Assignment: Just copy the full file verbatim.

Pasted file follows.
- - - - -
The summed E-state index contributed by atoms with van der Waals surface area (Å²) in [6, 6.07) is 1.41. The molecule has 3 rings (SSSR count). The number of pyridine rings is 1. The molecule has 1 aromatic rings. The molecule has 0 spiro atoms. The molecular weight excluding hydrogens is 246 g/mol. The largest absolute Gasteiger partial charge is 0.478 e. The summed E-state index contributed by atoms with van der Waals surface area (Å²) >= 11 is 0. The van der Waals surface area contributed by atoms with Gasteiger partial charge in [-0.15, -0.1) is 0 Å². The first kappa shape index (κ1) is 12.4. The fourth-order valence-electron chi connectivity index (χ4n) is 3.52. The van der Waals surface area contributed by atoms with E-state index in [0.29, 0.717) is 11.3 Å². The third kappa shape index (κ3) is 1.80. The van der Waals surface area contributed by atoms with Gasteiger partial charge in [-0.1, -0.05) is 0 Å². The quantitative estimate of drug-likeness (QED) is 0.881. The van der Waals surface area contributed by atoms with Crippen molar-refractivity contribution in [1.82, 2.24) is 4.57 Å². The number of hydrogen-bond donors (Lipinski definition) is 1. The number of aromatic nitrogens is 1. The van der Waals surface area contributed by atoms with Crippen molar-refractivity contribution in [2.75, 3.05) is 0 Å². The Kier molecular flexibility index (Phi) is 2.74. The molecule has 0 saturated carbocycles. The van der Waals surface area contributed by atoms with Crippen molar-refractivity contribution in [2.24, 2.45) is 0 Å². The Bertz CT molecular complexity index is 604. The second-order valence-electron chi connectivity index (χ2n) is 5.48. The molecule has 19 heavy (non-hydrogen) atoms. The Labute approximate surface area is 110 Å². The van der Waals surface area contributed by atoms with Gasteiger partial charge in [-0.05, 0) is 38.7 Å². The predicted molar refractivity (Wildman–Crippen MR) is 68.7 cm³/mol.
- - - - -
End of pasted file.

The summed E-state index contributed by atoms with van der Waals surface area (Å²) in [6, 6.07) is 1.41. The molecule has 3 rings (SSSR count). The number of pyridine rings is 1. The molecule has 1 aromatic rings. The molecule has 0 spiro atoms. The molecular weight excluding hydrogens is 246 g/mol. The largest absolute Gasteiger partial charge is 0.478 e. The summed E-state index contributed by atoms with van der Waals surface area (Å²) >= 11 is 0. The van der Waals surface area contributed by atoms with Gasteiger partial charge in [-0.15, -0.1) is 0 Å². The first kappa shape index (κ1) is 12.4. The fourth-order valence-electron chi connectivity index (χ4n) is 3.52. The van der Waals surface area contributed by atoms with E-state index in [0.29, 0.717) is 11.3 Å². The third kappa shape index (κ3) is 1.80. The van der Waals surface area contributed by atoms with Gasteiger partial charge in [-0.1, -0.05) is 0 Å². The quantitative estimate of drug-likeness (QED) is 0.881. The van der Waals surface area contributed by atoms with Crippen molar-refractivity contribution in [1.82, 2.24) is 4.57 Å². The number of hydrogen-bond donors (Lipinski definition) is 1. The number of aromatic nitrogens is 1. The van der Waals surface area contributed by atoms with Crippen molar-refractivity contribution in [2.75, 3.05) is 0 Å². The Kier molecular flexibility index (Phi) is 2.74. The molecule has 0 saturated carbocycles. The van der Waals surface area contributed by atoms with Crippen molar-refractivity contribution in [2.24, 2.45) is 0 Å². The Bertz CT molecular complexity index is 604. The second-order valence-electron chi connectivity index (χ2n) is 5.48. The molecule has 19 heavy (non-hydrogen) atoms. The Labute approximate surface area is 110 Å². The van der Waals surface area contributed by atoms with Gasteiger partial charge in [-0.05, 0) is 38.7 Å². The predicted molar refractivity (Wildman–Crippen MR) is 68.7 cm³/mol.